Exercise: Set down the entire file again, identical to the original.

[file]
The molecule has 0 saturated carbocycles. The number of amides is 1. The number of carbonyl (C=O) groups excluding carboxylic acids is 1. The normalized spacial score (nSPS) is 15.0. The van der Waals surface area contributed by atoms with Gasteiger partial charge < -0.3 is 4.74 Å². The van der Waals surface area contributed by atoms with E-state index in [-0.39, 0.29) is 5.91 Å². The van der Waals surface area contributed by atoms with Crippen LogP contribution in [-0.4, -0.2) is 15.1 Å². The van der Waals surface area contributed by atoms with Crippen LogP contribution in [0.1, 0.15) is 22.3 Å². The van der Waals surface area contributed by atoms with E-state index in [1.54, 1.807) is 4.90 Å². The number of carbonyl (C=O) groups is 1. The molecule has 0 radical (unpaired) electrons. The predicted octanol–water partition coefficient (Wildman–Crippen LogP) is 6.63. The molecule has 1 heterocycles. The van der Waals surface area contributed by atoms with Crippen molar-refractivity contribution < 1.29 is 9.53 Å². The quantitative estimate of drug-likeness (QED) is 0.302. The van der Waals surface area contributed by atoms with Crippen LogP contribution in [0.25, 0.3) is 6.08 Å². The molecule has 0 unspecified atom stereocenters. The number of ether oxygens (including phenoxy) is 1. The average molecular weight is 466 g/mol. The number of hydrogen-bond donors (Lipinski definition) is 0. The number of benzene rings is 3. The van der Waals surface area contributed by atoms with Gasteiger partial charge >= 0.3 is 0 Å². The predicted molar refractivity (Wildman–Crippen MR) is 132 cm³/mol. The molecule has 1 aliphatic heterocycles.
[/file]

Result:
The molecule has 0 saturated carbocycles. The number of amides is 1. The number of carbonyl (C=O) groups excluding carboxylic acids is 1. The normalized spacial score (nSPS) is 15.0. The van der Waals surface area contributed by atoms with Gasteiger partial charge < -0.3 is 4.74 Å². The van der Waals surface area contributed by atoms with E-state index in [-0.39, 0.29) is 5.91 Å². The van der Waals surface area contributed by atoms with Crippen LogP contribution in [-0.4, -0.2) is 15.1 Å². The van der Waals surface area contributed by atoms with Crippen LogP contribution in [0.1, 0.15) is 22.3 Å². The van der Waals surface area contributed by atoms with E-state index in [1.54, 1.807) is 4.90 Å². The number of carbonyl (C=O) groups is 1. The molecule has 0 radical (unpaired) electrons. The predicted octanol–water partition coefficient (Wildman–Crippen LogP) is 6.63. The molecule has 1 heterocycles. The van der Waals surface area contributed by atoms with Crippen molar-refractivity contribution < 1.29 is 9.53 Å². The quantitative estimate of drug-likeness (QED) is 0.302. The van der Waals surface area contributed by atoms with Crippen LogP contribution in [0.25, 0.3) is 6.08 Å². The molecule has 0 unspecified atom stereocenters. The number of ether oxygens (including phenoxy) is 1. The average molecular weight is 466 g/mol. The number of hydrogen-bond donors (Lipinski definition) is 0. The number of benzene rings is 3. The van der Waals surface area contributed by atoms with Gasteiger partial charge >= 0.3 is 0 Å². The predicted molar refractivity (Wildman–Crippen MR) is 132 cm³/mol. The molecule has 1 aliphatic heterocycles.